Cell-Free Circulating Tumor DNA
Accomplished researcher Madhu Kumar has contributed to recent developments in cancer screening and diagnostics. Madhu Kumar’s work centers on cancer therapy and the applications of DNA in cancer identification.
Researchers have been in pursuit of a reliable cancer biomarker for many years. The variable and mutative nature of cancer made this difficult until a few years ago. Now, scientists are using DNA from tumors to help identify the presence of cancer faster.
As tumor cells naturally die off, they release bits of their DNA into the patient’s bloodstream. These pieces are known as cell-free circulating tumor DNA, or ctDNA. These particles make it easier to find cancer even when a biopsy is not practical.
Scientists first looked at 187 patients who had 17 different varieties of cancer. In addition to finding ctDNA mutations in some patients’ blood, researchers discovered that there is a correlation between cancer stage and ctDNA concentration. This suggests that ctDNA testing can help screen for cancer at any stage, and could help physicians monitor tumors throughout treatment.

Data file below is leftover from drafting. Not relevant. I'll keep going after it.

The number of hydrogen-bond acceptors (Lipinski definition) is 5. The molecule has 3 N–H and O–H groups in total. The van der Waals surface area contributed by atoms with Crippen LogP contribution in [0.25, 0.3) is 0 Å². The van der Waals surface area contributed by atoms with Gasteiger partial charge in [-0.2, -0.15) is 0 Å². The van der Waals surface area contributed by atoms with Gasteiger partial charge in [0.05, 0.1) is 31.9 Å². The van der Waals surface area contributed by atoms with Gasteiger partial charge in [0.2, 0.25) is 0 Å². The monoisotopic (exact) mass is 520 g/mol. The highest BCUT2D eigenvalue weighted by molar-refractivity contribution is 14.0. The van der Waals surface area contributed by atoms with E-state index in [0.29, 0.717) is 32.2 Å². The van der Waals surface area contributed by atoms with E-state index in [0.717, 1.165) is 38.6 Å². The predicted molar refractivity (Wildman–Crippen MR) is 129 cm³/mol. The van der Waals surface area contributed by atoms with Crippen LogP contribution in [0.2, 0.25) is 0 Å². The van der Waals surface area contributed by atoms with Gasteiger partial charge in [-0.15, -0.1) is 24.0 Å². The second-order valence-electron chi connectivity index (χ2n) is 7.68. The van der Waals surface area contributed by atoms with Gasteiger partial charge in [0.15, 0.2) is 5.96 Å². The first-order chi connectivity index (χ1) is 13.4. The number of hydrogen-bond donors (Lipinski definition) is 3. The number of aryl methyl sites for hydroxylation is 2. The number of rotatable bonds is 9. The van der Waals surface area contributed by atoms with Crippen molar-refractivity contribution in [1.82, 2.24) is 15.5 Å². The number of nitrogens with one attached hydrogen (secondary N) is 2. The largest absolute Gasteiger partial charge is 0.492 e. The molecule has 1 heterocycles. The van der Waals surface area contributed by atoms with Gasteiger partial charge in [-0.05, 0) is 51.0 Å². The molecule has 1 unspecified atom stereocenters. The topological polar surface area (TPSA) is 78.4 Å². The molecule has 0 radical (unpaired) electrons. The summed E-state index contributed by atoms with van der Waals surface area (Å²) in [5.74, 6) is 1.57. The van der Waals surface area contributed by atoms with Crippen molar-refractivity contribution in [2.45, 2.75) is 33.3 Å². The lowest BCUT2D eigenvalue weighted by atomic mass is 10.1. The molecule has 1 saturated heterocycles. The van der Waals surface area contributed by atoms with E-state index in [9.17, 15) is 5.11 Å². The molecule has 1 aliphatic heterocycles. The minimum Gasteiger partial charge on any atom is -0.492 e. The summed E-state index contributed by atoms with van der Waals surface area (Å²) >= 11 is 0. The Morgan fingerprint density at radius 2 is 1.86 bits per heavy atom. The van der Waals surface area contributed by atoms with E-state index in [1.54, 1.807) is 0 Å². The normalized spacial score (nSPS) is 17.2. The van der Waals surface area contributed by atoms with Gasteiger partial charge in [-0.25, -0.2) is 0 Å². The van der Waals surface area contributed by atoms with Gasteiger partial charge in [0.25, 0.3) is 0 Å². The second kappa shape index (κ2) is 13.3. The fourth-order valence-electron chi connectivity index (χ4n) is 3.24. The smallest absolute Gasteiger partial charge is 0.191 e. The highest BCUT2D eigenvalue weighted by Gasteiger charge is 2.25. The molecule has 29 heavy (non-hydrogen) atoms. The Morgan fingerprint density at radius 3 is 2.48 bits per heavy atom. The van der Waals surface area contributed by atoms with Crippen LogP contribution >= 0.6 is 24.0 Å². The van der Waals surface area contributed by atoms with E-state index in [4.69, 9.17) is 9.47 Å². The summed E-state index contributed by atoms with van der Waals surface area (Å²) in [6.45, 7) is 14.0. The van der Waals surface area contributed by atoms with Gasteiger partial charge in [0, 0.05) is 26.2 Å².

Dr. Madhu Kumar, a graduate of the Massachusetts Institute of Technology, is a scientific advisor and consultant based in New York. One of Dr. Madhu Kumar’s areas of professional focus is molecular diagnostics, the tenants of which provide the foundation for disease risk management and genetic testing.
Our genes contain the basic building blocks of our biological functions and are passed from mother and father onto the child. Genetic testing, completed by certified professionals, assesses these genes to give patients a better understanding of their genetic background. This knowledge can come in handy in a variety of ways, from helping to diagnose diseases to singling out genetic shifts that might pass to children.
But perhaps the prime benefit of genetic testing is its ability to allow individuals to take preventive measures to monitor, screen, and make changes to their lifestyles depending on the test’s outcome. Individuals who have a clear idea of their genetic background can be prepared for potential health risks later in life.